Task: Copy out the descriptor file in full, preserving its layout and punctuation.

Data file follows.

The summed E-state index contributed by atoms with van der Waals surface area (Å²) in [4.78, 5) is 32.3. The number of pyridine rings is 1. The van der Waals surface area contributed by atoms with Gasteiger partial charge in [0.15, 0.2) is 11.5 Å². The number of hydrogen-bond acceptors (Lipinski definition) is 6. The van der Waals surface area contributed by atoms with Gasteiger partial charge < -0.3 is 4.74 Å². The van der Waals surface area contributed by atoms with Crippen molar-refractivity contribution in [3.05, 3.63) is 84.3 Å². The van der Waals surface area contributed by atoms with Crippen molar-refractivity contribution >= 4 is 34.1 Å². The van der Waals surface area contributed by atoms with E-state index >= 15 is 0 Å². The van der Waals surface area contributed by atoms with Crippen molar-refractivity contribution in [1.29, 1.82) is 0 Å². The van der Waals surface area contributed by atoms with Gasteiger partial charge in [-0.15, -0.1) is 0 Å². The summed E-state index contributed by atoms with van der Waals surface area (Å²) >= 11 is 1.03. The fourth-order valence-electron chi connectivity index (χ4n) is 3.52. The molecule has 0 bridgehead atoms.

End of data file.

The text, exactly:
The summed E-state index contributed by atoms with van der Waals surface area (Å²) in [4.78, 5) is 32.3. The number of pyridine rings is 1. The van der Waals surface area contributed by atoms with Gasteiger partial charge in [0.15, 0.2) is 11.5 Å². The number of hydrogen-bond acceptors (Lipinski definition) is 6. The van der Waals surface area contributed by atoms with Gasteiger partial charge < -0.3 is 4.74 Å². The van der Waals surface area contributed by atoms with Crippen molar-refractivity contribution in [3.05, 3.63) is 84.3 Å². The van der Waals surface area contributed by atoms with Crippen molar-refractivity contribution >= 4 is 34.1 Å². The van der Waals surface area contributed by atoms with E-state index >= 15 is 0 Å². The van der Waals surface area contributed by atoms with Crippen molar-refractivity contribution in [1.29, 1.82) is 0 Å². The van der Waals surface area contributed by atoms with Gasteiger partial charge in [-0.15, -0.1) is 0 Å². The summed E-state index contributed by atoms with van der Waals surface area (Å²) >= 11 is 1.03. The fourth-order valence-electron chi connectivity index (χ4n) is 3.52. The molecule has 0 bridgehead atoms.